Adi Voicu and Ana Vlad are two young Romanian filmmakers that graduated from the University of Theatrical and Cinematographic Art from Bucharest. They both wrote and directed two documentary films: “Metrobranding”, a love story between men and objects, (2007-2010) and “Victoria” (2010). “Metrobranding” was among DocAlliance’s selection of the 5 best films from 2010.
What is the significance of “Metrobranding” and where did you get the idea for the movie?
Ana: The term Metrobranding denotes the promotion of a city through a famous film director who directs a movie about that city, treating it like a brand. When we first heard about this term, we were very amused and thought it might work for Romanian cities as well, which have been glorious during Communism but which are not remembered by anyone today, not even by Romanians.
Adi: The title of the film is self-ironic because the cities we displayed, as well as ourselves, were anonymous before making the film, but now it turned out to be a representative brand both for people and places.
Ana: That is why we added the title A Love Story between People and Objects, which is the key to the movie.
How did you select the objects you wanted to talk about?
Ana: We started with objects that we found in our own homes. We wanted to tell their story because we had a close relationship with them in our childhood. I owned a sewing machine that was very important for me. I like things that are hand-made. Nowadays hand-made things are really appreciated. but back then you didn’t have a choice but to make your own clothes.
Adi: We are having an emotional connection with these objects. We could have chosen other things too, such as Dacias, but I myself didn’t have a Dacia. I wanted a bike so much before the Revolution. I had it after it but then it got stolen.
Your approach is very observational. How did you manage to get access to the institutions you filmed? Where did you find your characters?
Ana: It is very important to spend a lot of time in those places to really get to know the people. What we wanted- and, I think succeeded in doing – was having a real relationship with those people. Even today we are still calling each other and meeting up. It was like going back in time. They were happy that someone was interested in something that everybody considered a closed affair, because, as Adi says, their CV is that one object they worked on throughout their lifetime. It is also a history lesson about the Communist period, but also about life nowadays, and perhaps the movie is giving some answers to questions that are bothering Romanians today. Romanian movies are lacking these aspects: showing how a street or people looks like in their daily life, which is why we were interested in showing these evanescent but valuable aspects.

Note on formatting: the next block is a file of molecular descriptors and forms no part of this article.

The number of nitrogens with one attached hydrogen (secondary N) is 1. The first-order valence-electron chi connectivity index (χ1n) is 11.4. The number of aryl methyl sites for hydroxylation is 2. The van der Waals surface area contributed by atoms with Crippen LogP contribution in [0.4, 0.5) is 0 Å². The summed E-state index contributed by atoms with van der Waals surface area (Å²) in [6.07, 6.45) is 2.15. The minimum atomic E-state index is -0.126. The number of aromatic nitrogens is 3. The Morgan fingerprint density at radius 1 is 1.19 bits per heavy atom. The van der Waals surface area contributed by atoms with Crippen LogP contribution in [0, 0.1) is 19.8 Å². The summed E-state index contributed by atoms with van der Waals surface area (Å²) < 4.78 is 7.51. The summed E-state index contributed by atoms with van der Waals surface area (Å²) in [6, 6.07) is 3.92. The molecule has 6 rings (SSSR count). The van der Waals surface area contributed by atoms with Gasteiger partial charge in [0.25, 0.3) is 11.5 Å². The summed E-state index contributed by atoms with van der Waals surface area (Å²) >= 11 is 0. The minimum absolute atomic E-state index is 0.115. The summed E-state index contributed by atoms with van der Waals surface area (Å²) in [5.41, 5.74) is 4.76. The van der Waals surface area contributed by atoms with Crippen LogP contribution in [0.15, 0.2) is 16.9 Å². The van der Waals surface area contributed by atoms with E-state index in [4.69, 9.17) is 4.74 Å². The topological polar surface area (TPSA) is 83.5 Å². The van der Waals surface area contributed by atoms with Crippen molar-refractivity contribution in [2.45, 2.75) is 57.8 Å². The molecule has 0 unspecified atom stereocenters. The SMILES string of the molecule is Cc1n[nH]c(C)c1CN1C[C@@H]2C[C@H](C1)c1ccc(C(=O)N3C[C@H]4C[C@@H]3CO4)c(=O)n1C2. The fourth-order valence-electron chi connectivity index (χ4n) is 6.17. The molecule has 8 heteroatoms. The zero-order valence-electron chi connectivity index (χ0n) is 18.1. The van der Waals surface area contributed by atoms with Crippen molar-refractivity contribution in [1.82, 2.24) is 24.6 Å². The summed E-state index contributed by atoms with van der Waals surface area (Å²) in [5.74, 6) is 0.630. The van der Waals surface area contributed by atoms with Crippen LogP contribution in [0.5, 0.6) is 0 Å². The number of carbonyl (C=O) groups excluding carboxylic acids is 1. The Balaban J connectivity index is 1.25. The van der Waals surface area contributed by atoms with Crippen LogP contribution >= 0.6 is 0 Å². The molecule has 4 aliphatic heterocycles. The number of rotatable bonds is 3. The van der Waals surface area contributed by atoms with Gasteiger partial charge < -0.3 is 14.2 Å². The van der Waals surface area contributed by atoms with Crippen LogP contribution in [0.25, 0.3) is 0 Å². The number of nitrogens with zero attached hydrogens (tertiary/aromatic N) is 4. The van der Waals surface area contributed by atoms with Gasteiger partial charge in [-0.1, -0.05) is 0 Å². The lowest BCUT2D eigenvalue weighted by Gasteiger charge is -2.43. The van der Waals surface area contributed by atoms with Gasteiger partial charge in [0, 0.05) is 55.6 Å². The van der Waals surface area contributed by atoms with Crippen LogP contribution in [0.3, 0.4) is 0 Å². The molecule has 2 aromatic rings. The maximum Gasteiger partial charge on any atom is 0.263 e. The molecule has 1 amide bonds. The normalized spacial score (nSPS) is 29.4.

Adi: We filmed for a long time and we had even got to the point of “forgetting” the camera. In each city we went to, we felt like the people had adopted us. Most of them have the age of our parents, and thanks to them we discovered something that would connect them to their youth. Finally, both movies are about our identity. We don’t have to run away from our past, it has to be shown, it is part of who we are today.
Ana: For them Communism was not in black and white, there were grey shades, and there were beautiful things too. On the other hand, there were anonymous victims as well, because they were formed to make good things, but things changed after ’89, and nobody told them how to do things differently. They were abandoned, both them and their cities.
Adi: We are always talking of Communism’s victims as being those political victims, but the majority which suffers today is disregarded. They are still victims of the Communist past, more than they of Capitalism.
“Metrobranding” was well-received in Romania. How did the public react and how did those who you filmed react after watching the movie?
Ana: The only question coming from the people we filmed was why the film was not longer and why we didn’t talk more about the city since we had spent a lot of time with them and they expected to be more present in the film. A lot of young people in Romania told us that after watching this movie, they understood why their parents kept so many objects that were not useful anymore.
I have the impression that the most difficult object to find were the sneakers from Dragasani. Were all these products valuable then? How about now?
Adi: Yes, finding the sneakers was like a police investigation. Those sneakers would be very fashionable today. The story behind these objects is very beautiful: for instance, there is the memory of getting them.